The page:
Project (1)
16 Feb

How to Calculate How Much You'll Need for Your Project?

Money may not grow on trees, but it still takes a lot of cash to get even the smallest projects up and running. Before you can open your business, hire employees, or start your own personal project, you need to know how much money you’ll need to do it. 

Here are the ways you can calculate how much money you’ll need for your project, whether it’s starting your own home-based business or launching an art show in the local community space. The Finance Hub is here to assist you in this matter, whether you need short-term funding or long-term funding. 

What Does Your Business Need?

Just like every project has different needs, you’ll need to think about what your business needs. Do you need new software? New furniture? A building of your own? What you choose will be dependent on a number of factors, including projected sales and whether or not you are planning on working alone or with employees.

Most importantly, whatever it is that you decide upon make sure that it is something that can scale as your business grows. If you intend to open up multiple stores, purchasing an actual building would be better than leasing one in most cases. 

On top of cost benefits, having ownership over all aspects of your operations allows for more flexibility when it comes time to change locations or expand into additional markets. In most cases though, small-business owners have to look for an Easy Finance Hub because they don’t have enough money set aside for bearing long-term project costs.

Do the Math

The amount of money you’ll need to complete your project depends on a few factors. The most important thing is time. Every hour you’re devoting to a project will probably require an equal amount of cash, so don’t take that lightly! 

But it’s not just about how much time you spend, but also how many hours per day (and per week and per month) you can devote to the task. It may be worth scaling back some of your other work if necessary; other things are often more replaceable than time spent working toward a goal that matters deeply to you. 

Finally, make sure you account for expenses related to your project. If you can’t live without cable TV or coffee from Starbucks every morning, include those costs in your budget. That way, when you factor in everything, there’s no margin for error. You know exactly how much money it takes to get everything done as quickly as possible.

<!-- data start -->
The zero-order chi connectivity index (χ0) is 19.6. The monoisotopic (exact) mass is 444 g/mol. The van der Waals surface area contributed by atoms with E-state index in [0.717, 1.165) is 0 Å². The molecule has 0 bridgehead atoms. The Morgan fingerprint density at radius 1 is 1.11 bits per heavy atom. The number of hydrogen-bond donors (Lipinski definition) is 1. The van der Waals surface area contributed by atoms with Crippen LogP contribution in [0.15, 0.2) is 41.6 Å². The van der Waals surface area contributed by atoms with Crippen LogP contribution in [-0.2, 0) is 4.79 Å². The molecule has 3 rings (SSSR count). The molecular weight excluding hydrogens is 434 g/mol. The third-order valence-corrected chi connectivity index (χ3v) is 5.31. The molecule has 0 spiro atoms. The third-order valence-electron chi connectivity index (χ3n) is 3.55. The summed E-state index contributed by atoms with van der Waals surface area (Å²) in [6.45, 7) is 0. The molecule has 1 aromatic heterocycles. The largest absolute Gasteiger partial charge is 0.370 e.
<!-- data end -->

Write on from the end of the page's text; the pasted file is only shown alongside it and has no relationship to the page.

Consider Starting Small

While some businesses are billion-dollar enterprises from day one, most start small and grow from there. If you’re just getting started, start small—figure out your budget limitations, what type of work can you do alone, and who can help you with any skills you lack. The more questions you answer early on, the better off your project will be. 

Once you have a solid understanding of how much it costs to run a single unit of your business, extrapolate that across thousands or millions. What was $500 when your company ran at 1 unit is going to turn into a lot more than $500 once scaled up across 10 units. 

Once you figure that math out, get in touch with an Easy Finance Hub before spending too much time strategizing how to scale before things even get started. Professionals will guide you better.

Optimize your ROI (Return on Investment)

ROI isn’t just about money, it’s about time. Time is money, after all. If you don’t have time or energy left at the end of a day to dedicate to your projects and interests, then you can’t be as successful as you could be with more resources. 

With that in mind, it makes sense to consider ROI in terms of hourly wage rather than actual cash outlay. For example, let’s say you work 40 hours per week; if you devote 40% of your working hours each week toward a project—either pursuing existing opportunities or creating new ones—then you are dedicating an hour for every $40 invested. 

This might seem like an inefficient use of time compared to punching in full-time (100%), but 100% employment means that other parts of your life take a backseat.

Find Funding Sources

Before starting out on an ambitious project such as launching a startup business or creating something new, take some time out to plan before going full throttle into action. 

Prepare as well as possible so that whatever happens during your initial launch and execution period doesn't hit you too hard. Better to be overprepared than underprepared.

There are many websites that allow you to find funding sources, however, when it comes to easy funding sources; The Finance Hub has no match in exceptional customer service and unmatched quality. 

Don't Wait For Perfect Timing

If you wait until everything is just right, you will be waiting a long time. Even if you’re facing a potential cash crunch, don’t put off starting your small business until you have more money or better timing. Financial setbacks are an almost inevitable part of being an entrepreneur and starting up when you have limited funds is one of them. 

If you have a great idea and can get it out there cheaply but quickly, go for it! The important thing is to start moving toward your goals in some way, shape or form. After all, getting started and failing fast beats not trying at all.


Calculating how much money you'll need for your project is a crucial step in the process of getting started. While there are several different ways to do this, we've outlined a few options that should help get you on the right track. This is where the Easy Finance Hub comes in handy; we're here to help you calculate how much money you'll need for your project, whether it's starting your own home-based business or launching an art show in the local community space.


For more information about business loans, business appraisal, development funding, invoice finance, please feel free to reach out to us by filling out our contact form!